In a very fortunate chain of events, I was asked by Fraser to go to the Directors Guild of America on Sunset Blvd. (LA) for the “Fly Me to the Moon” movie premier. I can’t review the film as yet (we have to wait until the film opens on August 15th for that), but I can give a run-down of who was at the premier and what the new animated feature is all about. Personally, I had a great day, fulfilling my dream of meeting legendary ex-astronaut Buzz Aldrin and legendary British actor Tim Curry…
Working on the LHC (CERN)
The LHC is set to go online in around two months time and the scientific world waits in anticipation for the first results. However, there are a few who are more concerned than excited for the LHC experiments. On Tuesday night, I was kindly asked to join the LHC debate with the prominent LHC critic, Walter Wagner on Captain Jack’s show Paranormal Radio. To be honest, I really enjoyed the open platform provided for me to ask Walter some questions about his forthcoming lawsuit against the US partners funding CERN. Mr Wagner is far from being a fantasist or “crank” (as I’ve seen unkindly written in some of the media), but his views are more in the realms of speculation, rather than being based on the actual physics predicted to come out of the LHC.
Today, science reporter David Fuller with the UK news channel ITN contacted me to say that he had covered Walter’s story in a news item for Channel 4. He put together a very balanced report that should allay any fears that micro black holes or strangelets could be produced by this awesome experiment in the search for the Higgs boson…
21st Century Waves banner
Another week and the space bloggers have been busy! For the 65th instalment of the great Carnival of Space, Dr. Bruce Cordell is our host over at the superb blog 21st Century Waves. Once again, there’s a cosmically rich mix of stellar goodness on show. From Astroengine.com, I submitted the popular “New Exotic Particle May Explain Milky Way Gamma-Ray Phenomenon.”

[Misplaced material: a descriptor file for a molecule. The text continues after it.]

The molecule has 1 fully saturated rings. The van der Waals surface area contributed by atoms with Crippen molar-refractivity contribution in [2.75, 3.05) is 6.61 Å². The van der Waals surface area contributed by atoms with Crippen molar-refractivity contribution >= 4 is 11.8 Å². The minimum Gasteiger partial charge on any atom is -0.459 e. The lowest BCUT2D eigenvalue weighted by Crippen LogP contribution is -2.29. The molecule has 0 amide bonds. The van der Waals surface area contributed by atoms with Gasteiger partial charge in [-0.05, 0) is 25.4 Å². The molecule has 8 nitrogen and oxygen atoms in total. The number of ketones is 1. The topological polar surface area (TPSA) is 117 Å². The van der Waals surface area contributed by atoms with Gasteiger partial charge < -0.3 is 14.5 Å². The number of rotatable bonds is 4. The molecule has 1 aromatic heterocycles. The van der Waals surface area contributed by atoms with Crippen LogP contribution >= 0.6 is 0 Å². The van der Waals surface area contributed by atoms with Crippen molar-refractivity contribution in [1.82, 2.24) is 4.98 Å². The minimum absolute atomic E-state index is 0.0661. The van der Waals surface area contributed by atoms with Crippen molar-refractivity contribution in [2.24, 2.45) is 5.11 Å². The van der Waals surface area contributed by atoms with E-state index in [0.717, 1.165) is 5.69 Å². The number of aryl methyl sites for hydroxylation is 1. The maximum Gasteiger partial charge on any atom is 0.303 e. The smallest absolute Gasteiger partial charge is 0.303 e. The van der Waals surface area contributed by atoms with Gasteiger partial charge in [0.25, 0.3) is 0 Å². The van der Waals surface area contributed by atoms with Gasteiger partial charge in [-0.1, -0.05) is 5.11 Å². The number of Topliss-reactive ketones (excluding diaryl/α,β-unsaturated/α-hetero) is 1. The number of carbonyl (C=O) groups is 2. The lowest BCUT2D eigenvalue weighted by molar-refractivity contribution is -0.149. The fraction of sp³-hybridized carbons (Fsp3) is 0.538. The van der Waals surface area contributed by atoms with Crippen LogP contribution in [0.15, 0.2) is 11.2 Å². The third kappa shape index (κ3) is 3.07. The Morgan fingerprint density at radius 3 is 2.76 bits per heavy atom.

So get to 21st Century Waves to read the full spectrum of CoS #65…
The LHC at CERN (CERN)
I’ve been captivated by the commotion caused by this summer’s “switch on” of the Large Hadron Collider (LHC) at CERN near Geneva, Switzerland. Much of the last few month have been focused around a lawsuit that Walter Wagner filed in Honolulu, Hawaii four months ago.
Tonight, Walter Wagner will be talking live with Captain Jack on Paranormal Radio (WPRT Radio) to discuss his concerns for the particle accelerator. Kudos to Wagner for appearing live to defend his views on the subject. In an added twist, I’ve been invited to join in with the debate. The live show begins at 9pm Eastern Time (Wagner will be on the show starting at 10pm EST), airing over Seattle and Chicago (I think!) and transmitted over the internet.
The Mars walker taking a stroll across the Red Planets surface (AboveTopSecret.com)
So the new X-Files movie has been released (awesome), there’s been a surge in alien stories (on YouTube, the most reputable scientific resource), NASA astronauts are citing that UFOs are actually extraterrestrials visiting Earth (of course), and now we have beings with big heads having a stroll on the Martian surface. It must be the season for it…
When a Carnival starts off with a quote from a classic book, you know you’re in for a treat:
Space is big. You just won’t believe how vastly, hugely, mind- bogglingly big it is. I mean, you may think it’s a long way down the road to the chemist’s, but that’s just peanuts to space.
– Douglas Adams, The Hitchhiker’s Guide to the Galaxy.
This is where we begin with the FlyingSinger (a.k.a. Bruce Irving) who takes us on a journey throughout the space blogosphere stopping at the Sun, Venus, Mars and the occasional black hole. Check out the great website “Music of the Spheres” to read the full contingent of this week’s Carnival. From Astroengine.com, I decided to enter our Sun and why it is so special…